Marco Civil is an historic law that can potentially serve as a model for other nations seeking to enact legislative measures that enshrine protection of human rights online. Importantly, Marco Civil includes protection for the right to privacy and free expression online, and serves to reinforce application of the rule of law in the digital sphere. In this regard, Marco Civil counters the negative global trend of governments restricting Internet user’s digital activity within national borders. Furthermore, the law was drafted with democratic participation and serves as a significant counter-model to secret drafting processes that contradict promises of transparency.
Marco Civil establishes Brazilian support for net neutrality as a guiding principle for future Internet developments. But the legislation, while an important precedent, is not perfect, and several significant questions remain about whether implementation of certain aspects of the legislation will in fact protect users’ digital rights. For example, the legislation requires Internet service providers to keep access logs of their services for six months. This leaves open the risk that the data might be misused, and imposes higher burdens on companies, especially new innovative start-ups, to keep all of these sensitive data properly and securely stored. Strong privacy protections and separate data protection legislation will need to be established to make sure these provisions are carried out in a way that is consistent with human rights.
Brazil’s efforts for a multi-stakeholder approach
In April 2014, Brazil also organized and led NETmundial, a global gathering of governments, non-governmental groups, technologists, private sector actors, and academics on the future of Internet governance, and successfully demonstrated how a global multi-stakeholder approach to Internet governance policy making could work. The ‘multi-stakeholder’ approach is being developed as an alternative to most other UN processes that are ‘multilateral’ in nature, and as such, include only governments as stakeholders. Through relatively inclusive and transparent drafting and negotiating processes, NETmundial participants produced an outcome statement that prioritized human rights principles and provided a roadmap for future multi-stakeholder Internet governance conversations.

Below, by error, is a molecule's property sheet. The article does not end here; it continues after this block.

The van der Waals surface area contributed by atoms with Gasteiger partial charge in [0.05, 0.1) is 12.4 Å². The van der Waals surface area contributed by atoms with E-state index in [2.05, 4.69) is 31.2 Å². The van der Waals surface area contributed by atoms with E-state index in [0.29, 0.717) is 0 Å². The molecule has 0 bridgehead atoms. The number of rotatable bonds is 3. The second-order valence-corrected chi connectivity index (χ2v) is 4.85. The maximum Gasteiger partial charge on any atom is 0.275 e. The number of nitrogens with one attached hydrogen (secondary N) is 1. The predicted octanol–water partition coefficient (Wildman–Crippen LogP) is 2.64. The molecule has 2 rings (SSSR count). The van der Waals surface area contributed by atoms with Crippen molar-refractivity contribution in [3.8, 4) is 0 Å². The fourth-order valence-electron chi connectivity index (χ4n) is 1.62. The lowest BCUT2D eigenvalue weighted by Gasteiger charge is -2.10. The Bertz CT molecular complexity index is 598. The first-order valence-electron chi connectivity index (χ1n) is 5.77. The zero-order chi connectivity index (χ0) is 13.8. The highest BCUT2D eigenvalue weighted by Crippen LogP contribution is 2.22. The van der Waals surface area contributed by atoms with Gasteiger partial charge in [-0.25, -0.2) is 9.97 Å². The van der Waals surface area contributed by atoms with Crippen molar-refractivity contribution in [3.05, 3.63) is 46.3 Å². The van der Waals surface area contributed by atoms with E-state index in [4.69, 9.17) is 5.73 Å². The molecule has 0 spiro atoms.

Brazil has not only hosted NETmundial, but has now been appointed for the second time to host the Internet Governance Forum (IGF), which will take place next year in João Pessoa, state of Paraíba. The IGF is meant to support the United Nations Secretary-General in carrying out the mandate from the World Summit on the Information Society (WSIS) to convene an annual forum for multi-stakeholder policy dialogue.
Brazil’s embrace of the multi-stakeholder approach to Internet governance has very significant impact on the geopolitical dynamics within the UN. Last year, Pakistan, speaking on behalf of Ecuador, Venezuela, Cuba, Zimbabwe, Uganda, Russia, Indonesia, Bolivia, Iran and China at the 24th Session of the UN Human Rights Council, questioned the efficacy of existing UN mechanisms like the Internet Governance Forum, and instead proposed the creation of an intergovernmental or ‘multilateral’ mechanism for Internet governance.
Along with Russia and China, Brazil’s other BRICS partner, the Indian government, also has pushed for ‘multilateral’ Internet governance in a variety of settings, including at NETmudial. Far from internationalizing and democratizing governance, the ‘multilateral’ approach could enhance the power of undemocratic governments to control the Internet, excluding non-governmental groups, technologists, academics and the private sector from the process.
Notwithstanding its alignment with the BRICS on other matters, the Brazilian government seems to have embraced the inclusive multi-stakeholder approach as an alternative to exclusively multilateral governance. Yet, even for Brazil, questions remain about when and where the multi-stakeholder approach will be favoured and incorporated. Representing Brazil at the opening ceremony of the 9th annual meeting of the Internet Governance Forum (IGF) in Istanbul, Virgilio Almeida, the Secretary for Information Technology Policy of the Ministry of Science, Technology and Innovation (MCTI) said: “I’ll present the Brazilian position: support for multi-stakeholder approaches in matters of Internet governance and also the multilateral relations between states in this process, especially in subjects like cybercrime, cyber-attacks and transnational economic issues over the network.” The turn to a multi-stakeholder approach with respect to cyber security policy making will undoubtedly be one of the most highly contested.